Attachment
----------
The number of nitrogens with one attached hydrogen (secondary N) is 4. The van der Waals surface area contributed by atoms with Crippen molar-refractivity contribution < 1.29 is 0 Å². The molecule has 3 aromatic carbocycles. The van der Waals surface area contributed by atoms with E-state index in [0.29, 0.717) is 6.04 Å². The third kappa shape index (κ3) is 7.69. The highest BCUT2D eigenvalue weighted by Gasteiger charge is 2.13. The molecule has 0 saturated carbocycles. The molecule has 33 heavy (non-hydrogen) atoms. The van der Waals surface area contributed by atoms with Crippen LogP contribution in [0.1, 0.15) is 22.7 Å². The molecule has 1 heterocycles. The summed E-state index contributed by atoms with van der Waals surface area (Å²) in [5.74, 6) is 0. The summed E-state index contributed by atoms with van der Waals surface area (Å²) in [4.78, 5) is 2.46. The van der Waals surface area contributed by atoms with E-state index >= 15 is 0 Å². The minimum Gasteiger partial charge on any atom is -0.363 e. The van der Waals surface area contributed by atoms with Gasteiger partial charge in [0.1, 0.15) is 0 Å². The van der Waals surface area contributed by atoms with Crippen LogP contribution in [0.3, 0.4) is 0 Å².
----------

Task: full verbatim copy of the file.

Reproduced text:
The number of nitrogens with one attached hydrogen (secondary N) is 4. The van der Waals surface area contributed by atoms with Crippen molar-refractivity contribution < 1.29 is 0 Å². The molecule has 3 aromatic carbocycles. The van der Waals surface area contributed by atoms with E-state index in [0.29, 0.717) is 6.04 Å². The third kappa shape index (κ3) is 7.69. The highest BCUT2D eigenvalue weighted by Gasteiger charge is 2.13. The molecule has 0 saturated carbocycles. The molecule has 33 heavy (non-hydrogen) atoms. The van der Waals surface area contributed by atoms with Crippen LogP contribution in [0.1, 0.15) is 22.7 Å². The molecule has 1 heterocycles. The summed E-state index contributed by atoms with van der Waals surface area (Å²) in [5.74, 6) is 0. The summed E-state index contributed by atoms with van der Waals surface area (Å²) in [4.78, 5) is 2.46. The van der Waals surface area contributed by atoms with E-state index >= 15 is 0 Å². The minimum Gasteiger partial charge on any atom is -0.363 e. The van der Waals surface area contributed by atoms with Gasteiger partial charge in [0.1, 0.15) is 0 Å². The van der Waals surface area contributed by atoms with Crippen LogP contribution in [0.3, 0.4) is 0 Å².